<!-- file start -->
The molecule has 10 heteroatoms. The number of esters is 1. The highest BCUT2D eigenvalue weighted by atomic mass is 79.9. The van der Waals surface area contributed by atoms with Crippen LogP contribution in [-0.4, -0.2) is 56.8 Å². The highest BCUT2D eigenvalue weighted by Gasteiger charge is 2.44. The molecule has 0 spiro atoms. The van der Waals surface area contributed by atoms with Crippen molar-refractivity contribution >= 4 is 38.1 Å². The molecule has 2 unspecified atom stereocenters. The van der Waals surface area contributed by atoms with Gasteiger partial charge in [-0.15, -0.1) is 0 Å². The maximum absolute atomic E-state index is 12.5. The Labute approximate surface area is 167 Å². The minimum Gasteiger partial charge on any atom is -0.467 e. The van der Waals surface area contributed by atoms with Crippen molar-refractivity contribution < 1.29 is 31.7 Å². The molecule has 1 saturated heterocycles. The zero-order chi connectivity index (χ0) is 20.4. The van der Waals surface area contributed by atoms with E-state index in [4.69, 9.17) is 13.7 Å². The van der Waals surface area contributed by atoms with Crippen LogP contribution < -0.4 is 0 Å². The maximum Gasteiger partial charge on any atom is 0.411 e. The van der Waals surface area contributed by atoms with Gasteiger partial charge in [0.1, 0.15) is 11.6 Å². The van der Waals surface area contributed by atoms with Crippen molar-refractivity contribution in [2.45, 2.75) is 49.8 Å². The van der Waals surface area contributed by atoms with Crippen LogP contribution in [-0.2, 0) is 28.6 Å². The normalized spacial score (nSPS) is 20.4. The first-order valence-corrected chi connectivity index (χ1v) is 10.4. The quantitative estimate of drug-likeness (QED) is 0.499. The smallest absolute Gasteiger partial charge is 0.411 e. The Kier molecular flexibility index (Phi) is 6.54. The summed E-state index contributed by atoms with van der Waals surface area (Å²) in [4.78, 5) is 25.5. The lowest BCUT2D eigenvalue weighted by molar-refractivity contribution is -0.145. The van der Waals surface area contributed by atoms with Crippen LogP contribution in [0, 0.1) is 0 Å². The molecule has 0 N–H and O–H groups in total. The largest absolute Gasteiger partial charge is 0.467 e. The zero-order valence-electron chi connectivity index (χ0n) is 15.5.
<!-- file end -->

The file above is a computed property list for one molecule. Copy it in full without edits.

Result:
The molecule has 10 heteroatoms. The number of esters is 1. The highest BCUT2D eigenvalue weighted by atomic mass is 79.9. The van der Waals surface area contributed by atoms with Crippen LogP contribution in [-0.4, -0.2) is 56.8 Å². The highest BCUT2D eigenvalue weighted by Gasteiger charge is 2.44. The molecule has 0 spiro atoms. The van der Waals surface area contributed by atoms with Crippen molar-refractivity contribution >= 4 is 38.1 Å². The molecule has 2 unspecified atom stereocenters. The van der Waals surface area contributed by atoms with Gasteiger partial charge in [-0.15, -0.1) is 0 Å². The maximum absolute atomic E-state index is 12.5. The Labute approximate surface area is 167 Å². The minimum Gasteiger partial charge on any atom is -0.467 e. The van der Waals surface area contributed by atoms with Crippen molar-refractivity contribution < 1.29 is 31.7 Å². The molecule has 1 saturated heterocycles. The zero-order chi connectivity index (χ0) is 20.4. The van der Waals surface area contributed by atoms with E-state index in [4.69, 9.17) is 13.7 Å². The van der Waals surface area contributed by atoms with Crippen LogP contribution < -0.4 is 0 Å². The maximum Gasteiger partial charge on any atom is 0.411 e. The van der Waals surface area contributed by atoms with Gasteiger partial charge in [0.1, 0.15) is 11.6 Å². The van der Waals surface area contributed by atoms with Crippen molar-refractivity contribution in [2.45, 2.75) is 49.8 Å². The van der Waals surface area contributed by atoms with Crippen LogP contribution in [-0.2, 0) is 28.6 Å². The normalized spacial score (nSPS) is 20.4. The first-order valence-corrected chi connectivity index (χ1v) is 10.4. The quantitative estimate of drug-likeness (QED) is 0.499. The smallest absolute Gasteiger partial charge is 0.411 e. The Kier molecular flexibility index (Phi) is 6.54. The summed E-state index contributed by atoms with van der Waals surface area (Å²) in [4.78, 5) is 25.5. The lowest BCUT2D eigenvalue weighted by molar-refractivity contribution is -0.145. The van der Waals surface area contributed by atoms with Crippen LogP contribution in [0, 0.1) is 0 Å². The molecule has 0 N–H and O–H groups in total. The largest absolute Gasteiger partial charge is 0.467 e. The zero-order valence-electron chi connectivity index (χ0n) is 15.5.